Before we run out of space in this installment we do wish yet to quote from the Heidelberg Catechism to maintain this principle that we are our brother’s keeper. In explanation of the sixth commandment our Fathers state that God here required of us that we show to our neighbor “patience, peace, meekness, mercy and all kindness” and that we “prevent his hurt as much as in us lies: and that we do good even to our enemies.” Again in answer to the question as to what is required in the eighth commandment we are told that God demands that “I promote the advantage of my neighbor in every instance I can or may; and deal with him as I desire to be dealt with by others: further also that I faithfully labor so that I may be able to relieve the needy.” Indeed, let us not forget the needy brother. We are also his keeper. And the ninth commandment we are told requires of us that we “defend and promote as much as” we “are able, the honor and good character of” our “neighbor”. That certainly makes it sufficiently clear for us to maintain that we as well as Cain, are our brother’s keeper in the sphere of the natural things.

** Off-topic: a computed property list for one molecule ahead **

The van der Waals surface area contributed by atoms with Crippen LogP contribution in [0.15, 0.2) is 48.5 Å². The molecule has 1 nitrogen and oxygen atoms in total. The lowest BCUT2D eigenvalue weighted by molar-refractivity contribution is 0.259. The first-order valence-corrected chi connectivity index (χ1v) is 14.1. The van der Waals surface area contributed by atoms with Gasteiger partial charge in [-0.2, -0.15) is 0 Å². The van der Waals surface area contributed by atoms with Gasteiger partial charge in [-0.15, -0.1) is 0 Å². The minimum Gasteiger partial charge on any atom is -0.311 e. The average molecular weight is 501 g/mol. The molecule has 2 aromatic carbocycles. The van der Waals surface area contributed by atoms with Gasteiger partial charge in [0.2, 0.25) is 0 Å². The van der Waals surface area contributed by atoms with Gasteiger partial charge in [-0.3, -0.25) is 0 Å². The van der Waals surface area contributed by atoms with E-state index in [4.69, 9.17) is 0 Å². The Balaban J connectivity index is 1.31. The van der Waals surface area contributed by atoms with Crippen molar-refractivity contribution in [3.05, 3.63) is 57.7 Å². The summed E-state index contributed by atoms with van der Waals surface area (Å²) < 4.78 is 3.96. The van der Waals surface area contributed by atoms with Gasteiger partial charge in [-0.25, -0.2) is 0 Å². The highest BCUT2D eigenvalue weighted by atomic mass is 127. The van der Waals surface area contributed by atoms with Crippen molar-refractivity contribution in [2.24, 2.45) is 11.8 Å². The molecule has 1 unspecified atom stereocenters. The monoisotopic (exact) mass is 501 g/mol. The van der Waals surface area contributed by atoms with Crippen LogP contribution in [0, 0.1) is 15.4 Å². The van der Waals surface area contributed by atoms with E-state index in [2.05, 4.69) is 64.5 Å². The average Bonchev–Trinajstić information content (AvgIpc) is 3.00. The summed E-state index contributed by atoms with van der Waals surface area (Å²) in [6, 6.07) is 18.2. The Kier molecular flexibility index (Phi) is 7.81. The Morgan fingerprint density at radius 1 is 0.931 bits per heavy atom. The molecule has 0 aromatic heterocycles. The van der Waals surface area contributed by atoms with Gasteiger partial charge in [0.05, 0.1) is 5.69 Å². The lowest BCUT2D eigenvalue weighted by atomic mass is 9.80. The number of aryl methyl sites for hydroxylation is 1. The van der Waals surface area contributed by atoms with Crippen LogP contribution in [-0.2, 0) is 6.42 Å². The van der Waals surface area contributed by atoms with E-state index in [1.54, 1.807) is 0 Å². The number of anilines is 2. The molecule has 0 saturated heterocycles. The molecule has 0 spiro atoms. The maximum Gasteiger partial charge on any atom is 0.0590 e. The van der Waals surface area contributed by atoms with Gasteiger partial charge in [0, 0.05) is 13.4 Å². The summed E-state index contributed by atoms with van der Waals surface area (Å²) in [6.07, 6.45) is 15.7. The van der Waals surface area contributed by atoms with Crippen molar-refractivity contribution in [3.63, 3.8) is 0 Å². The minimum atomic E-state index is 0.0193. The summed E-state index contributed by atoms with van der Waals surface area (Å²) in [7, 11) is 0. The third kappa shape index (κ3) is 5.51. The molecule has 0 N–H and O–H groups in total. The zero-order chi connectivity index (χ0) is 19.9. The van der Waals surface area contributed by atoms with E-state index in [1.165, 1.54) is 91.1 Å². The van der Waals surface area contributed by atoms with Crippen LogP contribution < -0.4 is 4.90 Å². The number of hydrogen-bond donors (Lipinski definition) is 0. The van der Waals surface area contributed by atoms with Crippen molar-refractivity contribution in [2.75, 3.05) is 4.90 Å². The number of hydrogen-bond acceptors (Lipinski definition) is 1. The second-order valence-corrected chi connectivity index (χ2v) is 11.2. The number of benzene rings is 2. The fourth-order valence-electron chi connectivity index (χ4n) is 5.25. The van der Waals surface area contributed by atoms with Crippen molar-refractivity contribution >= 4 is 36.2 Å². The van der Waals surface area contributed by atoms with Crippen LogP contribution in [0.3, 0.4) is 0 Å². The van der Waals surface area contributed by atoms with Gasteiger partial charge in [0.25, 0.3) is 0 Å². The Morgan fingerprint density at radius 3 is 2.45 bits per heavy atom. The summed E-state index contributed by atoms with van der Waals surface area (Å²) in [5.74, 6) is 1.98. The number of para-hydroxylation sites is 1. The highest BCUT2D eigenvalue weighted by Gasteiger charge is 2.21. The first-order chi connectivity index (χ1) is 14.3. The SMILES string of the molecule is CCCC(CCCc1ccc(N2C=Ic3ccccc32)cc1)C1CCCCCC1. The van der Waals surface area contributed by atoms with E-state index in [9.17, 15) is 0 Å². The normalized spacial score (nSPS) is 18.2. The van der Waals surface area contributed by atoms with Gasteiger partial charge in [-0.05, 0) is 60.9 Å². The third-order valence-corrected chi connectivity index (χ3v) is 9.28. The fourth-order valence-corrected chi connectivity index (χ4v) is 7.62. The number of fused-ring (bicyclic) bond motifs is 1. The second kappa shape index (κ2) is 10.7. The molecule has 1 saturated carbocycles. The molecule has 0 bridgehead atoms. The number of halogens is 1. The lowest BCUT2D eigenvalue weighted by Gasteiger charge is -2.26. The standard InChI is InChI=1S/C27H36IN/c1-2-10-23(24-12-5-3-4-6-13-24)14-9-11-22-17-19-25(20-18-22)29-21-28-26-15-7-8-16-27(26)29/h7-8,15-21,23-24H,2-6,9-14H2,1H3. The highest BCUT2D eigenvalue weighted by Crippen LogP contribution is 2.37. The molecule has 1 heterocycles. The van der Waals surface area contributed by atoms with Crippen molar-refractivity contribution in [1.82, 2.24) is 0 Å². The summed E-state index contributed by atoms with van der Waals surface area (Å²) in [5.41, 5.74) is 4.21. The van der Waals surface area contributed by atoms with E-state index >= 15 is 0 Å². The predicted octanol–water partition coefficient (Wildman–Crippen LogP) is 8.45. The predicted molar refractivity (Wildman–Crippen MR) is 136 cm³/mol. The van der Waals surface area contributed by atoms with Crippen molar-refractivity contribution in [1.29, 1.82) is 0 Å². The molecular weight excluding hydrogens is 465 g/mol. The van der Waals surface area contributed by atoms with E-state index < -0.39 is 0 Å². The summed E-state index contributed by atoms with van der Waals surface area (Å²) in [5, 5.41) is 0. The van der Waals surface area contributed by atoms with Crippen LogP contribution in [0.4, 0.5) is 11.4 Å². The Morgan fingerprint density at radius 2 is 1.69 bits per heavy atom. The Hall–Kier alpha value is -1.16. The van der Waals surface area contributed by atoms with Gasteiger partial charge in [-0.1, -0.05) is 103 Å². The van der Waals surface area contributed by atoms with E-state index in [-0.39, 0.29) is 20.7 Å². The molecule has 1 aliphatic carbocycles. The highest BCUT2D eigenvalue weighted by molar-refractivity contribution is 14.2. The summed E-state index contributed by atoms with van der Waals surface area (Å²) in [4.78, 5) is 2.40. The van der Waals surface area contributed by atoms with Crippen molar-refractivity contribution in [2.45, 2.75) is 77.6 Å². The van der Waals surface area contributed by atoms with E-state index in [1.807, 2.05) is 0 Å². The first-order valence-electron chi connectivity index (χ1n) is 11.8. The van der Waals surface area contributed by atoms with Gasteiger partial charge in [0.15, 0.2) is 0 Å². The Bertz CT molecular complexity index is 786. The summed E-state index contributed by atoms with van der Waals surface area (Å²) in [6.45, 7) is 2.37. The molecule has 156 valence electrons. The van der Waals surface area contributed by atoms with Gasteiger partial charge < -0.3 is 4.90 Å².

The above we will not, perhaps, readily deny. Even the world speaks of a certain “brotherhood of all men” and has its Red Cross, Red Feather, Community Chest or what have you whereby men seek the wellbeing of their fellow men. In the Church of Jesus Christ there is another way in which we are our brother’s keeper. And that calling of ours is very easily denied today. Nay, the Scriptural principle of it is not openly discredited, but in practice it is for convenience sake and for fleshly pleasure ignored. Listen to what the apostle Paul says to the Corinthians in regard to their brothers in Christ, “Take heed lest by any means this liberty of yours becomes a stumbling block to them that are weak…when ye sin so against the brethren, and wound their weak conscience, ye sin against Christ.” You are your brother’s keeper also in the things you allow and practice. You can bury him under the sand, shrug your shoulders and walk calmly and indifferently away. But you still are your brother’s keeper. More of this next time, the Lord willing.

—J.A. Heys